Ageneration ago, autocrats could still hope to maintain control of information within their countries and to limit the ability of citizens to communicate with one another and the outside world. Today, people carry gadgetry that allows them to send ideas hurtling across borders, to connect with one another as never before.
Satellite television, mobile phones with cameras, Facebook, YouTube and Twitter have empowered the individual. Recent headlines remind us that the state is developing new tools of its own. But the decision by former US Central Intelligence Agency employee Edward Snowden to expose the National Security Agency’s data dragnets demonstrates that state-sponsored surveillance may prove as difficult a secret to keep as any other in an open society.
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A battle has now been joined. China still uses its “great firewall”, a system designed to monitor and filter internet traffic, but even the hardest of hardliners knows that China’s online conversation is expanding much faster than Beijing’s ability to manage it. Russian, Saudi and Iranian officials try to censor but they cannot return to the day when most messages with political content were broadcast from a regime-run radio or TV tower.
So states are learning that management of communications traffic need not depend only on censorship. It is more effective to use the flow of information than to block it, and governments are countering the revolution in communication technology with a “data revolution” that allows officials to move from defence to offence in their battle with perceived threats.
In short, the traffic data and content produced by the world’s emails, online searches and purchases, and the electronic signatures from all those texts and tweets, can be aggregated in real time. Those with access to that data – and the technology to use it – have captured something valuable.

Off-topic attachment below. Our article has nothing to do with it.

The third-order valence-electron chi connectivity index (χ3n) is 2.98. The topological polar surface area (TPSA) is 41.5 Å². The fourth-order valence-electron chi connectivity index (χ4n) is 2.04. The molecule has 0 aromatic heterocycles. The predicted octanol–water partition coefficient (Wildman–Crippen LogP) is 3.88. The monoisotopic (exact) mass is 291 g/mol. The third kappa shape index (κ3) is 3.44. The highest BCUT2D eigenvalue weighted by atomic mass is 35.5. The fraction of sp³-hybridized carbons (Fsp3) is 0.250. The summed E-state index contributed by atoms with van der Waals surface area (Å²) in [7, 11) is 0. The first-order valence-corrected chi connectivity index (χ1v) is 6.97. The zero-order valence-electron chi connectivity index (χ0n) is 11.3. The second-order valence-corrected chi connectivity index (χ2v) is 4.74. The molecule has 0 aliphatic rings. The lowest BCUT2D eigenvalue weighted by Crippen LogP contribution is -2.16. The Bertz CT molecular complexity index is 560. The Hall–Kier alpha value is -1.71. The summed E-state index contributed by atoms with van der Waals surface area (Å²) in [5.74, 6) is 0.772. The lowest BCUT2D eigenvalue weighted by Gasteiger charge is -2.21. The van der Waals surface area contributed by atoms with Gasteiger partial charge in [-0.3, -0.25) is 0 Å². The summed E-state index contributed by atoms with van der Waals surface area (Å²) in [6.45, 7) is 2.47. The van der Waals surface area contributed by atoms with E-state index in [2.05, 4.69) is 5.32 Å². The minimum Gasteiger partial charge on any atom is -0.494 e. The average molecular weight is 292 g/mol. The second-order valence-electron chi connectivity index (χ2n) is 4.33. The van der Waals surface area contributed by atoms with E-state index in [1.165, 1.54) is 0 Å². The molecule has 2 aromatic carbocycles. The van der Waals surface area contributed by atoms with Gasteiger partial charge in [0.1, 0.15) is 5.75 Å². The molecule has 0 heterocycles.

Our use of online technology – whether for storage, communications or commerce – reveals more of who we are, what we think and what we want. Providing those who treat us as consumers with so much data can compromise our privacy. As the 2012 US presidential election proved, when both sides used it to identify potential voters, big data has now become an essential element of sophisticated political campaigns.
But it is a different matter when that information is passed to states, to those who think of us as voters, opinion-makers or troublemakers.
There is nothing inherently evil about big-data analysis. It can help bureaucrats meet the needs of citizens. It can help with the design of systems that improve public health, help street traffic flow more freely, target infrastructure investment, fight crime and protect national security. But who draws the line between activists and criminals? Or terrorists? Or potential terrorists?
Each government will use this material in its own way. There will be differences of opinion on how this information should be used, but all are vulnerable to abuses of power. As states become more deeply involved in data collection, officials will want maximum control of everything they think might be relevant for (what they consider) national security, in particular.
Google has endured multiple attacks on the Gmail accounts of suspected dissidents inside China, attacks engineered (or, at least, condoned) by Chinese authorities. But, as the NSA surveillance disclosures remind us, all governments are analysing data to protect against all sorts of threats.
Around the world, the race is on between a communications revolution that empowers the individual and a data revolution designed to protect the state. This contest will play out in different countries in different ways. Not all will prove effective in harvesting data; some will perform as poorly here as in other areas of governance.
But larger and more efficiently run governments will have much more success. We can’t yet know how this race will end, but it is a mistake to assume the state can’t hold its own for years to come. We can say with complete confidence that this competition has only just begun.
The writer is president of Eurasia Group and author of ‘Every Nation for Itself: Winners and Losers in a G-Zero World’